The Minister of Foreign Affairs of Bolivia announced on May 11, 2021, that it reached an agreement to import COVID-19 vaccines from the Canadian drug manufacturer Biolyse Pharma, with the potential capacity to produce up to twenty million doses of COVID-19 vaccines per year. But, in order to carry out this measure it is necessary for the Government of Canada to grant a compulsory license, which it has yet to do.
With a population of 11.8 million inhabitants, Bolivia has been able to vaccinate 19.8% of its population with the first dose and fully vaccinate only 6.8% of its population by the end of July 2021. The Bolivian minister stated that “all private or state pharmaceutical companies that have the capacity to produce vaccines should do so, considering that vaccines are ultimately public goods.”
Bolivia notified the World Trade Organization (WTO) of its desire to use the compulsory license mechanism provided for in Article 31 bis of the Trade-Related Aspects of Intellectual Property Rights (TRIPS) Agreement.
For its part, Biolyse declared its willingness to contribute to vaccination efforts in the world and made public that it had reached an agreement to provide 15 million doses of the Johnson & Johnson single-dose COVID-19 vaccine to Bolivia. The company has the capacity to produce at least 20 million doses per year. However, it cannot move forward until the Canadian Government actually allows it to produce them, or it is granted a voluntary license from the patent holder.
On the other hand, if Canada does not allow Bolivia to import these vaccines under a compulsory license, it would be directly contradicting its own position under the Canadian Access to Medicines Regime (CAMR) and its stand at the current negotiations on a waiver of certain provisions of the TRIPS Agreement, as proposed by South Africa, India and another 63 countries. Canada argues that the existing flexibilities are working “as intended”, citing its own CAMR mechanism as an example.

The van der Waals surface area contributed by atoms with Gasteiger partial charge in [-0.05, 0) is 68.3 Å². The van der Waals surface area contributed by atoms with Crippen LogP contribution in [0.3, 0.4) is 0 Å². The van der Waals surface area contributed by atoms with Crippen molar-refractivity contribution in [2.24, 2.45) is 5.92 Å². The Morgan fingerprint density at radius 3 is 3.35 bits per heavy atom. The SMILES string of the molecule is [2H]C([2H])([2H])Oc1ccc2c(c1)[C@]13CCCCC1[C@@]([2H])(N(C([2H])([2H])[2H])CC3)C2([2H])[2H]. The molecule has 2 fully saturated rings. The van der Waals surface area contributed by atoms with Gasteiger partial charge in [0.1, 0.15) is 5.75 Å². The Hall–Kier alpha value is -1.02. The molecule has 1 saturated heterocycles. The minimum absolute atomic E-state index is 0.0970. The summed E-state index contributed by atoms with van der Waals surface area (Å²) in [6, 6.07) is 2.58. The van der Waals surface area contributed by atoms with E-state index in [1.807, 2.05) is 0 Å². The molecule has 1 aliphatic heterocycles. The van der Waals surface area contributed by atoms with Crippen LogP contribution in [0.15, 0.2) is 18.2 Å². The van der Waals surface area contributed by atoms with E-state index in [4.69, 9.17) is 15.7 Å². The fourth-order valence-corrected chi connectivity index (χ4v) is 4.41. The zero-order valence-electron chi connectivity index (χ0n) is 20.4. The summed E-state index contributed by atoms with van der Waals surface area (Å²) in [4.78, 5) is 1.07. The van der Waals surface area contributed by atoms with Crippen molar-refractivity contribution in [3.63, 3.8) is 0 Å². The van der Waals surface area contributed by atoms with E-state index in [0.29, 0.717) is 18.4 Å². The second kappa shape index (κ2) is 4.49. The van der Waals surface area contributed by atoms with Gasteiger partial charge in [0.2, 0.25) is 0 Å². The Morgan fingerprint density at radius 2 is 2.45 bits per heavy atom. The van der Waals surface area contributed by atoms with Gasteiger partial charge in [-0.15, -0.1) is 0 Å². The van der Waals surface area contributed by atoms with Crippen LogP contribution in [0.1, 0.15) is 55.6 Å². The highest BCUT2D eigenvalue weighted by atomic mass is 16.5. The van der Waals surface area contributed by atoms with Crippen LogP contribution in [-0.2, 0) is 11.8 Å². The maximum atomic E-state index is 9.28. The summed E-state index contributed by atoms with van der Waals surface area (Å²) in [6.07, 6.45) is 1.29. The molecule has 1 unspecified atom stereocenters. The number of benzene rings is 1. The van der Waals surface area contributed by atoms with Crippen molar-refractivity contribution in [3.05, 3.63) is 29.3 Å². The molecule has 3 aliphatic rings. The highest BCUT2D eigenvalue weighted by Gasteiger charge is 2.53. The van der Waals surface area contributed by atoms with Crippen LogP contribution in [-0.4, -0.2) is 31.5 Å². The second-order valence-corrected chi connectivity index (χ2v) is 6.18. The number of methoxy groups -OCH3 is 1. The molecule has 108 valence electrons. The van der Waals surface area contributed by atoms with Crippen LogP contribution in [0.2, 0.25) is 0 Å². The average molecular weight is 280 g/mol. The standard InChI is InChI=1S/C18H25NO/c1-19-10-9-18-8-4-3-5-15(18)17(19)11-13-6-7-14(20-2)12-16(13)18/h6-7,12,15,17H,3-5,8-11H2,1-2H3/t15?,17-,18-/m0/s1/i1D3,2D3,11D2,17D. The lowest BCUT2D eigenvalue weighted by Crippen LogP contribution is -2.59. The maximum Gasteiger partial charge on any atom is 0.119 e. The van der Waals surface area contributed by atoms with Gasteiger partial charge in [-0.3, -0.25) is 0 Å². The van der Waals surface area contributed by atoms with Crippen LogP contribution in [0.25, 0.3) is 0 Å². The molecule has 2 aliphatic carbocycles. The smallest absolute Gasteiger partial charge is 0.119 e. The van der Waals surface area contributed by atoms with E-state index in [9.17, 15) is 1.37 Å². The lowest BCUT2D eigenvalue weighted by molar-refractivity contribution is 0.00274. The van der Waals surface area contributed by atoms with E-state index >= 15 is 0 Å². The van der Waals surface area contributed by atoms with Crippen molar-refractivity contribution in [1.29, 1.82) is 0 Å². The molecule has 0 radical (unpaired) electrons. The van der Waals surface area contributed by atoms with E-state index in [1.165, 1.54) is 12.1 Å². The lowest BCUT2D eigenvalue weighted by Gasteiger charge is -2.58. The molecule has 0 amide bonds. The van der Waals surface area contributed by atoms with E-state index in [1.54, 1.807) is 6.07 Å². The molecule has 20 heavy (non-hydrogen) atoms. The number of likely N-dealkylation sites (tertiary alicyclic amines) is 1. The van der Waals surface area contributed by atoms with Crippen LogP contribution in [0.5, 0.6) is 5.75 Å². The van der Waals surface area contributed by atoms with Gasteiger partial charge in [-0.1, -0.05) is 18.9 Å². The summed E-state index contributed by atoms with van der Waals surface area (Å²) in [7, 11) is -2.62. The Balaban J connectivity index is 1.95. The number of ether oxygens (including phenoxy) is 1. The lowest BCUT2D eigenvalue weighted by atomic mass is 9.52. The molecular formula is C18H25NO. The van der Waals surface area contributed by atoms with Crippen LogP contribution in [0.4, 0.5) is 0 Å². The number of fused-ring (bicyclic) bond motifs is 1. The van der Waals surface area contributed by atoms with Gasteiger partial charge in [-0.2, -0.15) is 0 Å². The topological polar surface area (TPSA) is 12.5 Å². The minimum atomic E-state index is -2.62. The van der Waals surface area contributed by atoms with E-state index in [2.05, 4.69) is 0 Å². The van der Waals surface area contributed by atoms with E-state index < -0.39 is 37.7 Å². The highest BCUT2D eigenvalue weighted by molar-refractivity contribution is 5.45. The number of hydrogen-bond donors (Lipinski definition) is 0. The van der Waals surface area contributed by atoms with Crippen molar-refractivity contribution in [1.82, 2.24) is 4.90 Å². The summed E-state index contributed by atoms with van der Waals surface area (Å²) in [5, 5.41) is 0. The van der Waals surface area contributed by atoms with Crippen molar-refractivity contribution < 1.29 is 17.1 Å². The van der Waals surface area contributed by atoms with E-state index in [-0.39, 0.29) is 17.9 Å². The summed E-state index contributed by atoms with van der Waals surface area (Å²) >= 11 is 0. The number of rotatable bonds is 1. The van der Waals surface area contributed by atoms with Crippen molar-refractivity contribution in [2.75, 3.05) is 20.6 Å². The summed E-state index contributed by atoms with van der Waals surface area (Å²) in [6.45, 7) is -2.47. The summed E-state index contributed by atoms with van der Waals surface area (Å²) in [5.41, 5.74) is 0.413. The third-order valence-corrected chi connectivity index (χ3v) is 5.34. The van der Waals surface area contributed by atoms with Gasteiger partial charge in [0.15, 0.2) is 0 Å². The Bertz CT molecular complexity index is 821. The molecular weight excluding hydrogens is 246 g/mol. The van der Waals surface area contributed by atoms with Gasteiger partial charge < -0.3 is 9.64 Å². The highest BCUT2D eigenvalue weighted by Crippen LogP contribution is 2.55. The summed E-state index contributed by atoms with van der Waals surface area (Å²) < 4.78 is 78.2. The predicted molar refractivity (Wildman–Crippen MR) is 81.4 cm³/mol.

However, some nations have rejected this argument, stating that a “procedural labyrinth” has been constructed that includes a series of protectionist provisions, preventing the expeditious granting of these compulsory licenses. For example, licenses can only be granted for the products listed in Schedule 1 of the Canadian Patent Law: there are currently no COVID-19 vaccines on that list, and no signs of political will to include them.
Biolyse expresses its agreement to sell vaccines to Bolivia at an estimated manufacturing cost of USD 3.- to USD 4 per dose, more accessible than other vaccines present in the international market on which big pharmaceutical companies hold the patents.
It is not a secret that pharmaceutical companies that developed COVID-19 vaccines received support from public funds. The race to find a cure for COVID-19 saw an estimated expenditure of USD 26 billion in pharmaceutical R&D (Research and Development) in 2020 alone. Just in the US, the Government granted USD 10,000 Billion to the Industry to R&D of the COVID Vaccine.
While they now report extraordinary profits, these companies continue to oppose giving up their patent rights. They argue that low and middle income countries will be slow to establish manufacturing capacity and will end up competing for scarce supplies, which, in their judgment, will hurt production.
The truth is that, as Dr. German Velásquez argued years ago, “we continue in a world where the history of diseases is almost the same, but medicines remain the private property of rich nations and selfish industries” – even in an unprecedented situation such as the COVID-19 pandemic.
Oscar Lanza V. is a member of Peoples Health Movement in Bolivia.